FORMER FINANCE MINISTER TAKES FIGHT TO EOC
When Nicole Olivierre, the current parliamentary secretary in the Ministry of Energy, was retrenched as an assistant manager from the National Gas Company (NGC) in January 2015, “she presented herself to the office without authorisation, deceptively went past security, entered her department and made use of the computer”, NGC told the Equal Opportunity Commission (EOC).
Olivierre, however, claimed that during the “notice period” of her retrenchment she went to the office to process her fuel reimbursement claims and was met by security guards who asked her to leave the compound.
“During the retrenchment period of 45 days (Olivierre) was of the view that the terms and conditions of employment remained unchanged, inclusive of the reimbursement of fuel purchase for her vehicle,” the EOC’s report on the matter stated.
On April 16, 2015, Olivierre lodged a complaint of victimisation against NGC with the EOC. It was the second complaint she had filed at the EOC about NGC—the first was lodged on December 13, 2012, when she complained about racial discrimination at the company. That complaint was referred to the Equal Opportunities Tribunal on June 7, 2015.
Olivierre was employed with NGC from 2002 until her eventual retrenchment. She claimed that following her initial complaint of racial discrimination she became “the subject of acts of victimisation contrary to Section 6 (1) of the Equal Opportunity Act”.
She said she believes she was victimised because of the previous complaint made against NGC and this culminated in her retrenchment.
She further stated that her position of assistant manager enterprise risk management was the only one “eliminated from the company’s risk management area” and that no other position “was even retrenched from the NGC,” the EOC complaint stated.
Olivierre said three departments—Insurance and Risk Management, Environment, Health and Safety, and Enterprise Risk Management—were merged and all existing positions were maintained except hers.
She said she was never advised of the new positions created, nor was she offered an alternative position, despite a new positions being created within the department.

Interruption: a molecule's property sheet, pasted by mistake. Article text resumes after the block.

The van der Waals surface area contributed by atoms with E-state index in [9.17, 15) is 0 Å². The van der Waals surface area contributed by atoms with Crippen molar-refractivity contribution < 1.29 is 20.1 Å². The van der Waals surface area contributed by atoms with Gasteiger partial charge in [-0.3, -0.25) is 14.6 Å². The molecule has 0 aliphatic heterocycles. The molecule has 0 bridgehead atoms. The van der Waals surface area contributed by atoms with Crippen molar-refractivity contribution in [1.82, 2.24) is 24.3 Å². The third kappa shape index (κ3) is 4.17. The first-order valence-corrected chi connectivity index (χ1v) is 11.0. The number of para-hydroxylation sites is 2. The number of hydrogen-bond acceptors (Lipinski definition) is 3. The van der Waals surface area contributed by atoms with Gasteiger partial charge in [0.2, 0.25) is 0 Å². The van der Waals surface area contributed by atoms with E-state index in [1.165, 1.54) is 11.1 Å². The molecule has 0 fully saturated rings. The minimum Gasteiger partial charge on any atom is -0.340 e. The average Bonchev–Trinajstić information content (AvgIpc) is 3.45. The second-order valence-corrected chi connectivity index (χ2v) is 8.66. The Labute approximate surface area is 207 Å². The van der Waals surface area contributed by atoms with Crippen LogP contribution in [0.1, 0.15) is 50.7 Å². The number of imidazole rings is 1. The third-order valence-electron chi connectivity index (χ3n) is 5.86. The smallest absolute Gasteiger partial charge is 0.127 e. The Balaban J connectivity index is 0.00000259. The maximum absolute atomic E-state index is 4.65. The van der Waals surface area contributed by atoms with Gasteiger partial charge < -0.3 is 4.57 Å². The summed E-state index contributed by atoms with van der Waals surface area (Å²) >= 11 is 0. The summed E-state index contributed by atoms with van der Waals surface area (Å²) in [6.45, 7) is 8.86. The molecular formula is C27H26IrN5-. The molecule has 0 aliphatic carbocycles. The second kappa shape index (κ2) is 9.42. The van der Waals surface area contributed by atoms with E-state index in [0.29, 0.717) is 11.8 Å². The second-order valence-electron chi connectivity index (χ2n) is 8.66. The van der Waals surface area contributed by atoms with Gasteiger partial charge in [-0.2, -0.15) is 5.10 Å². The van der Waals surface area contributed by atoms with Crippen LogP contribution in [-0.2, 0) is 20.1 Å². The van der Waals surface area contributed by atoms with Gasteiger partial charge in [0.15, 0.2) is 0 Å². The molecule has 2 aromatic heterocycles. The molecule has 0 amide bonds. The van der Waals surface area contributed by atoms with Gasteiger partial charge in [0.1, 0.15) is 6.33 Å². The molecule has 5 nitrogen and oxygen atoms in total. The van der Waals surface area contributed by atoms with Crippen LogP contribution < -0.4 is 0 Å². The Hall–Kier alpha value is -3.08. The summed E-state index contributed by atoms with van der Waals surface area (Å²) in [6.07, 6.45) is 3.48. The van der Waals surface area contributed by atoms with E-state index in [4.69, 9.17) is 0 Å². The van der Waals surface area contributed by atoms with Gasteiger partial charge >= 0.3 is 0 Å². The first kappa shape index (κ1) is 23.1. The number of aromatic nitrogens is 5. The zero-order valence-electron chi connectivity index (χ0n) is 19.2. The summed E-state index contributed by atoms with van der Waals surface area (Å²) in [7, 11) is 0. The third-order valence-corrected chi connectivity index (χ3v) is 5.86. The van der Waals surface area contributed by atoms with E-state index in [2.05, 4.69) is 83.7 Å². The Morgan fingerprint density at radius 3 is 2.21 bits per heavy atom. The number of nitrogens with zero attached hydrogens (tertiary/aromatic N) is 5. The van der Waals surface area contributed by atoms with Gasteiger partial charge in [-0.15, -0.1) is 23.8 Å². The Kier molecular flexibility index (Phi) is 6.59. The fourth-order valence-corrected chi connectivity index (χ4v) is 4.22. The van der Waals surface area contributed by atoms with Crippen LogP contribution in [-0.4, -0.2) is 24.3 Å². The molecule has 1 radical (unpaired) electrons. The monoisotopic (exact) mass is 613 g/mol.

“Further to this there was no other identified individual that was retrenched within the department, nor any information regarding efforts made to find any suitable alternative position for Olivierre,” the complaint stated.
NGC said the positions of head risk management and risk management assistant were eliminated. However. according to the EOC: “They did not indicate whether there were persons in these positions at the time, and if they were, whether they were accommodated elsewhere.”
NGC said Olivierre applied for a new management position in the organisation’s structure but was unsuccessful.
The company said one of the reasons for creation of the new position and Olivierre’s job becoming redundant was because her risk reports “did not assign accurately the respective level of risk and that further expertise was required”.
“Despite a request from the commission, (NGC) did not indicate in what way her reports were defective,” the EOC said.
As part of her claims of victimisation, Olivierre said when she was acting as senior manager in the Office of Strategy Management she submitted the second-quarter risk report but then NGC president Indar Maharaj did not allow it to go to the audit committee.
NGC said it would make a May 2014 risk report done by Olivierre available to the EOC for viewing but later “changed their position and said that they had decided that the report and its contents do not concern the allegations made by (Olivierre),” the EOC said.
NGC claimed it was being threatened by the EOC.
“At no point did the commission threaten NGC as they have asserted. The commission’s request for information has been in pursuant to Section 33 of the Equal Opportunity Act which empowers it to send a notice to any person requesting that they furnish information as specified therein by a given date,” the EOC said.
The matter has been referred to the Equal Opportunity Tribunal.
“Much of the disputes are questions of fact, the commission is not in the position to engage in cross examination of parties, weigh evidence or make findings of facts, these are matters for the Equal Opportunity Tribunal,” the EOC said, adding that the matter could not be resolved by conciliation as there are “significant variances between the parties”.
“Moreover the parties are already before the court, their swords are drawn and they are currently engaged in battle,” the EOC said.
Olivierre had indicated her desire for the complaints to be brought before the tribunal, the EOC said. The investigation is ongoing.
Olivierre served as the Minister of Energy from September 11, 2015, to October 30, 2016. She was appointed parliamentary secretary in the Ministry of Energy and Energy Industries on June 30, 2017.